I recently gave a talk on personhood to the University of the Third Age at one of my local schools. My talk was the first one of a day that was designed to look at what it means to be a human. After my piece, an evolutionary behavioural scientist gave a talk on animal behaviour in comparison to human behaviour to look at what it means to be human from a behavioural point of view. After that, there was a breakout session with the children from the school that was hosting the event and this was really interesting because those children, probably about thirteen and fourteen, had so much to add to the conversation. They were really engaged with what we were talking about and how it might affect moral decisions in the future with robotics and artificial intelligence, as well as looking at ideas of abortion, evolution, species and whatnot; and it was a pleasure to see the engagement of people at both ends of the developmental spectrum. It’s interesting to have them interacting so much with thought experiments involving burning abortion clinics and blastocysts and janitors. Nothing like challenging minds early!
The way I’m going to start this piece is by talking about one of my favourite subjects, the area of abstract ideas and nominalism. As I’ve mentioned many times before, I am a conceptual nominalist and this means that I deny the ontic reality of abstract ideas. Abstract ideas, such as morality, personhood, heroes, chairs (as ideas), redness and so on, only exist in the minds of the agents who conceive them. There is no realm “out there” where these abstract ideas exist.
My idea of what a hero is will be different from yours and any other person’s. When I look at the chair, I get a sense of chairness from it and have an understanding of the idea of a chair. However, a chair might feel like a bed to a cat, or to an alien it could be something entirely different, or to someone from the Amazon Rainforest, yet again something different. this is because there is no objective idea of what a chair is that our minds tpa into. It is not top down epistemology but bottom up mental construction. Definitions are usually functional so that a chair fulfills the idea of being a chair by fulfilling the function it provides to the people who are perceiving it.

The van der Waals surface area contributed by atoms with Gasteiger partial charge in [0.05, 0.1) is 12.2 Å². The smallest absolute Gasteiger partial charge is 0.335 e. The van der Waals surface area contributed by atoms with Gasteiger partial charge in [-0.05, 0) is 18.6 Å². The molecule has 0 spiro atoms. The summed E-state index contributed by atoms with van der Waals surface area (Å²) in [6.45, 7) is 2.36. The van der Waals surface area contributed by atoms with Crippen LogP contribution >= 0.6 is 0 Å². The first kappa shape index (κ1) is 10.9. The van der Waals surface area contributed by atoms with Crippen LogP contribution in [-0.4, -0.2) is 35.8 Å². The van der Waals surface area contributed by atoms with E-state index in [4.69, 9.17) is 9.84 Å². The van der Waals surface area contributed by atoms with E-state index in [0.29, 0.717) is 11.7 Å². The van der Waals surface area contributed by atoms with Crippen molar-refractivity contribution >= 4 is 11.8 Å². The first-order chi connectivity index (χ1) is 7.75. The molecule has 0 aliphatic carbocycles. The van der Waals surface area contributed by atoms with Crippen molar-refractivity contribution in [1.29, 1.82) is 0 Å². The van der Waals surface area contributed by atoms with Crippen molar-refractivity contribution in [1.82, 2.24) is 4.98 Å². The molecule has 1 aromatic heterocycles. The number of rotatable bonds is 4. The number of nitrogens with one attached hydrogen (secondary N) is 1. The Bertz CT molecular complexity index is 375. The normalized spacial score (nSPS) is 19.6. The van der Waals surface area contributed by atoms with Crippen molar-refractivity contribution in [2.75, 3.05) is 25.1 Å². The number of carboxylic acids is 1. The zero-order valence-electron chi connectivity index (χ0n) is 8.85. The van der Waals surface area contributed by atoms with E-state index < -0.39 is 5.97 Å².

What this means is that every single abstract idea is constructed by the conceiver. And, obviously, this includes personhood.
Let’s have a look at evolution and what is known as the species problem. Even Charles Darwin understood the nature of nominalism and how it affects how we categorise species and label them in the arena of evolutionary theory. The nature of evolution means that every single organism is part of a transitional journey from one point in time to another in terms of the properties of those organisms. What we do is we attach labels to categories along that continuum of time in an arbitrary fashion. It is like applying a digital idea to a spectrum. Let me remind you of my favourite picture: